CYIL vol. 12 (2021)

milan lipovský

CYIL 12 (2021)

Gerhard Werle and Florian Jeßberger Principles of International Criminal Law, 4 th edition

2020: Oxford, Oxford University Press, 720 pp. 1 [Principy mezinárodního trestního práva. 4. vydání]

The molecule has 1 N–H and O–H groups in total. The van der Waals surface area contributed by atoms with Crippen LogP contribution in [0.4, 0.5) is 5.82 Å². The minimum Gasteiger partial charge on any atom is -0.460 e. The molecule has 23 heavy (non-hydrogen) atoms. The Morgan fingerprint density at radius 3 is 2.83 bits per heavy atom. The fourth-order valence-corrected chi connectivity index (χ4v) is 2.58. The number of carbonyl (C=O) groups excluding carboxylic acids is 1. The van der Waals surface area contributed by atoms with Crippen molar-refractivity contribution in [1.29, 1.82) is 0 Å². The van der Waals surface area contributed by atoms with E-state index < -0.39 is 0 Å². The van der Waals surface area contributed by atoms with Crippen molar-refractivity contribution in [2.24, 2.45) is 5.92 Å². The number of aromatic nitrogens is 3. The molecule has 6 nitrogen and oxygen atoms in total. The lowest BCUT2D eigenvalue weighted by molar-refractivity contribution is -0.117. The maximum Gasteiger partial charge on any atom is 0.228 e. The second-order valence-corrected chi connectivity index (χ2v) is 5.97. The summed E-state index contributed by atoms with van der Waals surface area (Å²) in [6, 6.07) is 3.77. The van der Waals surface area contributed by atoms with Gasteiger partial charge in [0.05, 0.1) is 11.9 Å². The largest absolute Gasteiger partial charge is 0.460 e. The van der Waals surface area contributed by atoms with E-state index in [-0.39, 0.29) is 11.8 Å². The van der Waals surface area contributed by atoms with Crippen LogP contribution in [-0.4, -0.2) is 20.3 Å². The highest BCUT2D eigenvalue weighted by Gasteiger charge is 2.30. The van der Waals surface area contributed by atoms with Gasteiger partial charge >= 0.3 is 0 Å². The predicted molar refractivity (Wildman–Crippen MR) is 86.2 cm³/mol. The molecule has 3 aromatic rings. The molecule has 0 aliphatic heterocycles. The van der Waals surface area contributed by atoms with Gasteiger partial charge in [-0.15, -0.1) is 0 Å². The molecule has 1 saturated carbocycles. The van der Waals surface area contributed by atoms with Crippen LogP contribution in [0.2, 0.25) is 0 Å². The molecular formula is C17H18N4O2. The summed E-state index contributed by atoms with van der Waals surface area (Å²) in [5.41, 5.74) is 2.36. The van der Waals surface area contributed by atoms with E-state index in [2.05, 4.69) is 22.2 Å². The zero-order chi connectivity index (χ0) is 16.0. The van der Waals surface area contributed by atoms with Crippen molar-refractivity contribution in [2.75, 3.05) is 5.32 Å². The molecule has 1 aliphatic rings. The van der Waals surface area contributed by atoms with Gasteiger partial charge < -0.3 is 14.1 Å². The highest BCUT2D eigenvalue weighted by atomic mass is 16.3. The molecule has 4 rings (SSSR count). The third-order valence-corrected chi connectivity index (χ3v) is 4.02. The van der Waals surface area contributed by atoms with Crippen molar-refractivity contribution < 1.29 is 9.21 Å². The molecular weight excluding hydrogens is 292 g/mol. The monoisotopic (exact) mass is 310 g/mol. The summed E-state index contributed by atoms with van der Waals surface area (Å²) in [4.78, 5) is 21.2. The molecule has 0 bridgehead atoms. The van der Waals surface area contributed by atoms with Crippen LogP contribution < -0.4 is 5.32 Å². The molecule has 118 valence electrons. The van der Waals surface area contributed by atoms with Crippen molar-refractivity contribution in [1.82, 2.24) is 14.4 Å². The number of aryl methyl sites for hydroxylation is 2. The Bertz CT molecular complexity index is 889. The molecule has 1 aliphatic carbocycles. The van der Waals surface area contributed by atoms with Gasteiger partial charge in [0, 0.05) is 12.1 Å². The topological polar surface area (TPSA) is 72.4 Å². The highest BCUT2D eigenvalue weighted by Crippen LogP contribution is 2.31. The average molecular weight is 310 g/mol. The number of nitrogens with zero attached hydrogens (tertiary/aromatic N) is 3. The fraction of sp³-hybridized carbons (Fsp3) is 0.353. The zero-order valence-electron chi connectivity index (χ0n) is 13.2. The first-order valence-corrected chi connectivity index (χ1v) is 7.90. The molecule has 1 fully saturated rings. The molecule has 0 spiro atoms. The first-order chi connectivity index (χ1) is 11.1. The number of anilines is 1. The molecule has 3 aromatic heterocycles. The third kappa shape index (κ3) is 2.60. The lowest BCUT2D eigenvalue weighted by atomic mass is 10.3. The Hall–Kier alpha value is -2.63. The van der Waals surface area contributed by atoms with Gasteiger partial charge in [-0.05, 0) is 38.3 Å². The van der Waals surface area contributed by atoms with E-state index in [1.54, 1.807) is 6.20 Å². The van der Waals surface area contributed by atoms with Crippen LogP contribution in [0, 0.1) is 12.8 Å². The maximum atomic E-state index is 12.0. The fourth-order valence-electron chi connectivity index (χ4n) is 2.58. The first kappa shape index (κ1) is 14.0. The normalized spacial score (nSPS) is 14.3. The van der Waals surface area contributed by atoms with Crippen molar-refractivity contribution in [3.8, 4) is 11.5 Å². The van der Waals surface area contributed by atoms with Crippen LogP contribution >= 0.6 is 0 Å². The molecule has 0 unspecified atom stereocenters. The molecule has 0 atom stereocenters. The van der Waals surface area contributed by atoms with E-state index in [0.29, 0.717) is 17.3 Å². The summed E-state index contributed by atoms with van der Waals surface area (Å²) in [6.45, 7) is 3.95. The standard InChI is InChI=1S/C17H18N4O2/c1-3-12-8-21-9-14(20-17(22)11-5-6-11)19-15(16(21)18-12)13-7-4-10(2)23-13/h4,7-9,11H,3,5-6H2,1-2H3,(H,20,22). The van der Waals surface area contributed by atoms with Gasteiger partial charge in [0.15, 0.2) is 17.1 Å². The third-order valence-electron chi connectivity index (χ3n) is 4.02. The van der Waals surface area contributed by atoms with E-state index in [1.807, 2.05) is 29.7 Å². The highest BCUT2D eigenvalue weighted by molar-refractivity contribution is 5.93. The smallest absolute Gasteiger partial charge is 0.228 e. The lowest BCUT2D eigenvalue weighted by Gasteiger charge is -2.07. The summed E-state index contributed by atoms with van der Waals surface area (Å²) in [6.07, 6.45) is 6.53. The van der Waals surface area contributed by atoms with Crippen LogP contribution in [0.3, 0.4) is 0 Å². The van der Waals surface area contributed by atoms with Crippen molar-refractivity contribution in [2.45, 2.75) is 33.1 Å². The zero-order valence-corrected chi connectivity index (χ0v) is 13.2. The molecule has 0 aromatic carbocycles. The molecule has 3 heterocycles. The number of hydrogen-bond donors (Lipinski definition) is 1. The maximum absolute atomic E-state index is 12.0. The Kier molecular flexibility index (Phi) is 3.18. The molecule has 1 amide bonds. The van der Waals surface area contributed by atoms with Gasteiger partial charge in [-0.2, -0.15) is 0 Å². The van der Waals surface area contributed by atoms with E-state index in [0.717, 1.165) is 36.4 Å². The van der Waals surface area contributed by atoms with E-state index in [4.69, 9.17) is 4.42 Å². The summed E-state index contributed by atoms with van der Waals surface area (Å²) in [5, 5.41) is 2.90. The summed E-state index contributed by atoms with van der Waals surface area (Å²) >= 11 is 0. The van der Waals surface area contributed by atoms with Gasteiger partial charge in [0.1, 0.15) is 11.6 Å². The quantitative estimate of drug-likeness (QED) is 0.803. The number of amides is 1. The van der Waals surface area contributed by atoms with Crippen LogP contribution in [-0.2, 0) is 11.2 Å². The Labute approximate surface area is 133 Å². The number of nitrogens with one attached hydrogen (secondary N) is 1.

The already well-known publication on International Criminal Law written by Gerhard Werle and Florian Jeßberger (in cooperation with others) has seen its 4 th edition last year and once again makes a great contribution to the library of international criminal lawyers. As the authors mention in the preface themselves, much has happened in international criminal law (ICL) since the last edition was published in 2014. The majority of case law of the International Criminal Court (ICC) was issued in the last 7 years, the definition of the crime of aggression was activated, number of State Parties to the amendment on the crime of aggression slowly grew to now 41 and political tensions lead to the withdrawal of Burundi and the Philippines from the Rome Statute to give some examples. While some of the developments were considered as a step forward, there has also been strong criticism from states and doctrine regarding certain topics, such as the attitude of the Appeals Chamber of the ICC to non-state parties’ heads of state immunities. Thus, the material for the new edition was rich and the edition largely reflects upon that. The book is divided into 6 chapters dealing individually with: (1) foundations, (2) general principles, (3) the crime of genocide, (4) crimes against humanity, (5) war crimes, and (6) the crime of aggression. Even from the topics chosen, it is clear that the authors have decided to restrict their understanding of international criminal law to the application and interpretation of crimes under international law, i.e., they do not deal with transnational crimes. That also allows them to focus on the developments in front of the ICC particularly as it (logically) only has jurisdiction over those 4 crimes. The first chapter dedicated to foundations logically starts with historical developments since the Versailles Peace Treaty and the unsuccessful attempt to prosecute the Kaiser, in order to continue to Nuremberg and Tokyo, cold war developments mostly signified by the work of the International Law Commission of the United Nations, and finally arrives to the most significant period that began in the 1990s with the establishment of the International Criminal Tribunal for the former Yugoslavia and the International Criminal Tribunal for Rwanda. The entire section is developing to the culmination in the Rome Statute (“RS”) and the authors do not just describe the development, they also briefly contribute to the current discussions on the fragmentation of international law. The authors then continue with a theoretical discussion on topics such as legitimacy as well as enforcement in international criminal law. As the case of al Bashir in front of the ICC clearly shows, the issue of legitimacy is extremely up to date. Before dealing with particular crimes in chapter 3 and the following, chapter 2 remains within the sphere of general topics such as mens rea , inchoate offences, immunities etc. Unlike the ad hoc tribunals’ statutes that often omitted to properly deal with these legal tools 1 Gerhard Werle and Florian Jeßberger, Principles of International Criminal Law (4 th edition, Oxford: Oxford University Press, 2020), 720 pages, ISBN: 978-0-19-882685-9, price hardback £150.00 / paperback £ 49.99, also available as an ebook.


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